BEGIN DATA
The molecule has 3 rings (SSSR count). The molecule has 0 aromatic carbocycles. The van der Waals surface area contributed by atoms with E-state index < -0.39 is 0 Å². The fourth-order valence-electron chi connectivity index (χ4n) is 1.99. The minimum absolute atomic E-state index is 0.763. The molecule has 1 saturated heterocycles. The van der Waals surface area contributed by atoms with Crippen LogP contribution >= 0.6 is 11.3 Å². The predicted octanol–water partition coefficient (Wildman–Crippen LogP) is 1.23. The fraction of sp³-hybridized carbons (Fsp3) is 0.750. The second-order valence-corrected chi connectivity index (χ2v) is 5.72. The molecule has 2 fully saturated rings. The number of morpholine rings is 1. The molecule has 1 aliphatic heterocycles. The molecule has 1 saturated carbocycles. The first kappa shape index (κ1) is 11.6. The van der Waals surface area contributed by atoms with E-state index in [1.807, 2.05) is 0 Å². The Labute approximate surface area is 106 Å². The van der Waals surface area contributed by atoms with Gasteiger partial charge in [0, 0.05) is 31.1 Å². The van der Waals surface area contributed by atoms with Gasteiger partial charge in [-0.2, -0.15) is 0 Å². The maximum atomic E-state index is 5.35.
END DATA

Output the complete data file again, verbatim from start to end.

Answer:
The molecule has 3 rings (SSSR count). The molecule has 0 aromatic carbocycles. The van der Waals surface area contributed by atoms with E-state index < -0.39 is 0 Å². The fourth-order valence-electron chi connectivity index (χ4n) is 1.99. The minimum absolute atomic E-state index is 0.763. The molecule has 1 saturated heterocycles. The van der Waals surface area contributed by atoms with Crippen LogP contribution >= 0.6 is 11.3 Å². The predicted octanol–water partition coefficient (Wildman–Crippen LogP) is 1.23. The fraction of sp³-hybridized carbons (Fsp3) is 0.750. The second-order valence-corrected chi connectivity index (χ2v) is 5.72. The molecule has 2 fully saturated rings. The number of morpholine rings is 1. The molecule has 1 aliphatic heterocycles. The molecule has 1 saturated carbocycles. The first kappa shape index (κ1) is 11.6. The van der Waals surface area contributed by atoms with E-state index in [1.807, 2.05) is 0 Å². The Labute approximate surface area is 106 Å². The van der Waals surface area contributed by atoms with Gasteiger partial charge in [0, 0.05) is 31.1 Å². The van der Waals surface area contributed by atoms with Gasteiger partial charge in [-0.2, -0.15) is 0 Å². The maximum atomic E-state index is 5.35.